Badenweiler March

Badenweiler Marsch

The Badenweiler Mar(s)ch is a well-known Bavarian military march by Georg Fürst (1870-1936).

Fürst composed this tune as the Badonviller March for the Royal Bavarian Infantry Regiment. The title refers to fighting on 12 August 1914 near Badonviller (“Badenweiler”) in French Lorraine, where the (Body-)Guard Regiment (Königlich Bayerisches Infanterie-Leib-Regiment) achieved a first victory against the French at the beginning of the First World War. The composer's lively two-tone entrance motif was by some accounts inspired by the duotonic sirens of field ambulances, with which the wounded were removed.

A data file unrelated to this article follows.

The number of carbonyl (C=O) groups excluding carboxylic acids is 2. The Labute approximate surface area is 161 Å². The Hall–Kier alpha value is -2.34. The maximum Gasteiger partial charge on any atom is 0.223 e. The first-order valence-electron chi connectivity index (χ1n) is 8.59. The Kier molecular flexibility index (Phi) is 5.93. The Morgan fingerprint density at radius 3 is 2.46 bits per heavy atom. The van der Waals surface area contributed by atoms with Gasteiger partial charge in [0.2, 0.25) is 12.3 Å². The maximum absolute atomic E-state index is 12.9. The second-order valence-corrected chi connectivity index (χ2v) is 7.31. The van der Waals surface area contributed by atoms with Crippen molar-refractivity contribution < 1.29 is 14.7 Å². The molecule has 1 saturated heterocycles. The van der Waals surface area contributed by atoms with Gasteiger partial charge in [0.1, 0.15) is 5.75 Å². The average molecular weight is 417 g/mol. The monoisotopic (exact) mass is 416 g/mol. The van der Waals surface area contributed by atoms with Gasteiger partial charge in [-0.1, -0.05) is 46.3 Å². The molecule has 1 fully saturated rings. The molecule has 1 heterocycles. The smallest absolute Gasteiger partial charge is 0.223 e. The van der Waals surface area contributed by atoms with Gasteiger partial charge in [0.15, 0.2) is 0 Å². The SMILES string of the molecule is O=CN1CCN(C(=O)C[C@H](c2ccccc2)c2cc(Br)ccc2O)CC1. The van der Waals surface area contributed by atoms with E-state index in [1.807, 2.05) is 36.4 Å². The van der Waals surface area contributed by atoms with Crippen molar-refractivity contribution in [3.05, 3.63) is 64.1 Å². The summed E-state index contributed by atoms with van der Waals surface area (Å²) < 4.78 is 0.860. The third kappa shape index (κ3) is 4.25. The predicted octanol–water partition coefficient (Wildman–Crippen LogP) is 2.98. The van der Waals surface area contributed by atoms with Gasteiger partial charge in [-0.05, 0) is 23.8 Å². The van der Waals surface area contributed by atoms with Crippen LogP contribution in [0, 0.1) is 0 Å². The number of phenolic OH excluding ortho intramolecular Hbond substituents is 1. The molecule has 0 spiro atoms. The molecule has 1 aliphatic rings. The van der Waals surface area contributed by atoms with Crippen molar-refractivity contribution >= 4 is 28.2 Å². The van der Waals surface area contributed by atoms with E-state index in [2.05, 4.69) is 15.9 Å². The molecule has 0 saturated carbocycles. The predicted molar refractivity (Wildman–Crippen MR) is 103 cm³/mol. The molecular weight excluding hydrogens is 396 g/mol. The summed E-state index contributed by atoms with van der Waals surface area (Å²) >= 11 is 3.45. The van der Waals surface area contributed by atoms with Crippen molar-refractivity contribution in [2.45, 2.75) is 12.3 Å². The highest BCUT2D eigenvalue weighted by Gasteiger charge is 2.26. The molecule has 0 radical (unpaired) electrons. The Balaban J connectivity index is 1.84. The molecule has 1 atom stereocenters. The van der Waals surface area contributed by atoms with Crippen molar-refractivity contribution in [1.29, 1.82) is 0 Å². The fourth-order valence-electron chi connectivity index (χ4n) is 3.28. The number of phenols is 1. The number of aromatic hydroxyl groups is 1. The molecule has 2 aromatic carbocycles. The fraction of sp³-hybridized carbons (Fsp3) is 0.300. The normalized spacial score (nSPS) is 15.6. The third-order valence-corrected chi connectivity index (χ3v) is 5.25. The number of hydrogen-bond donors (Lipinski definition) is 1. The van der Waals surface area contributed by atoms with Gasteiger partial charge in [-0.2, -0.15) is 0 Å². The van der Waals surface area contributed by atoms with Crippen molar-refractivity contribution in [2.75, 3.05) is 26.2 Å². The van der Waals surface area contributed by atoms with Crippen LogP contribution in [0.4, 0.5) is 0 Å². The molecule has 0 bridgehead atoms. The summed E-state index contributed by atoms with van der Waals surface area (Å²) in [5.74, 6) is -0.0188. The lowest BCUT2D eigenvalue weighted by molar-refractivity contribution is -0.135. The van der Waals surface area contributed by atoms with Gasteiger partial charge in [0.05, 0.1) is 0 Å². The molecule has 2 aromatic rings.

The march is often reported as Adolf Hitler's favourite, and was often played as the Führer's "entrance theme," if Hitler were to make an appearance somewhere. Also, in features from the National Socialist period or in newsreels (e.g. “Deutsche Wochenschau” etc) the march was often pasted into the audio track as background music when appearances of Hitler were shown. However, Hitler is quoted in Traudl Junge's autobiography, Until the Final Hour, as denying that it was his favourite march, and was merely misconstrued that way because of a favourable remark he had made about it.

External multimedia

Search another word or see Badenweiler Marchon Dictionary | Thesaurus |Spanish
Copyright © 2014 Dictionary.com, LLC. All rights reserved.
  • Please Login or Sign Up to use the Recent Searches feature